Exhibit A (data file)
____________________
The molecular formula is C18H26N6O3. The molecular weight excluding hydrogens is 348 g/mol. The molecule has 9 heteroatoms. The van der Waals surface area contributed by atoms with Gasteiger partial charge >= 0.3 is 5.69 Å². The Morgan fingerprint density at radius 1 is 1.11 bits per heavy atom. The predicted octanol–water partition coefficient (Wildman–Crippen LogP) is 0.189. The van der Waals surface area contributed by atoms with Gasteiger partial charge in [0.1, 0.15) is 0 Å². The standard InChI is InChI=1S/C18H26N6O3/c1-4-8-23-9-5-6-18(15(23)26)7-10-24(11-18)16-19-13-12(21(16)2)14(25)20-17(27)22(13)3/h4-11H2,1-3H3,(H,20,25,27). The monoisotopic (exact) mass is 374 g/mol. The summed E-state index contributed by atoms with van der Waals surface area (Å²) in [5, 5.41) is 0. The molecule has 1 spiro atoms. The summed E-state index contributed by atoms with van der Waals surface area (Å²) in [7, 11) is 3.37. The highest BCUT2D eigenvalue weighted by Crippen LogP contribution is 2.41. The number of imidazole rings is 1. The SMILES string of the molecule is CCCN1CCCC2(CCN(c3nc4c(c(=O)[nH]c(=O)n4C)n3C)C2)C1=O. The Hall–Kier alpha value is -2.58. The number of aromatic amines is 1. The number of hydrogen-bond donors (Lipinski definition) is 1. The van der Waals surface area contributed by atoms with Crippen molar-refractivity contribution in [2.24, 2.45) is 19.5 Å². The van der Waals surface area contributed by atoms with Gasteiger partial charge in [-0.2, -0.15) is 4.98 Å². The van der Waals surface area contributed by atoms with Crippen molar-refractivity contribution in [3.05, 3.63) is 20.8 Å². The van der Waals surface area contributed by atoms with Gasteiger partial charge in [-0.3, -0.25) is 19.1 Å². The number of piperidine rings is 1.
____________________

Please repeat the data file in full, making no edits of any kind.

The molecular formula is C18H26N6O3. The molecular weight excluding hydrogens is 348 g/mol. The molecule has 9 heteroatoms. The van der Waals surface area contributed by atoms with Gasteiger partial charge >= 0.3 is 5.69 Å². The Morgan fingerprint density at radius 1 is 1.11 bits per heavy atom. The predicted octanol–water partition coefficient (Wildman–Crippen LogP) is 0.189. The van der Waals surface area contributed by atoms with Gasteiger partial charge in [0.1, 0.15) is 0 Å². The standard InChI is InChI=1S/C18H26N6O3/c1-4-8-23-9-5-6-18(15(23)26)7-10-24(11-18)16-19-13-12(21(16)2)14(25)20-17(27)22(13)3/h4-11H2,1-3H3,(H,20,25,27). The monoisotopic (exact) mass is 374 g/mol. The summed E-state index contributed by atoms with van der Waals surface area (Å²) in [5, 5.41) is 0. The molecule has 1 spiro atoms. The summed E-state index contributed by atoms with van der Waals surface area (Å²) in [7, 11) is 3.37. The highest BCUT2D eigenvalue weighted by Crippen LogP contribution is 2.41. The number of imidazole rings is 1. The SMILES string of the molecule is CCCN1CCCC2(CCN(c3nc4c(c(=O)[nH]c(=O)n4C)n3C)C2)C1=O. The Hall–Kier alpha value is -2.58. The number of aromatic amines is 1. The number of hydrogen-bond donors (Lipinski definition) is 1. The van der Waals surface area contributed by atoms with Crippen molar-refractivity contribution in [2.24, 2.45) is 19.5 Å². The van der Waals surface area contributed by atoms with Gasteiger partial charge in [-0.2, -0.15) is 4.98 Å². The van der Waals surface area contributed by atoms with Crippen molar-refractivity contribution in [3.05, 3.63) is 20.8 Å². The van der Waals surface area contributed by atoms with Gasteiger partial charge in [-0.3, -0.25) is 19.1 Å². The number of piperidine rings is 1.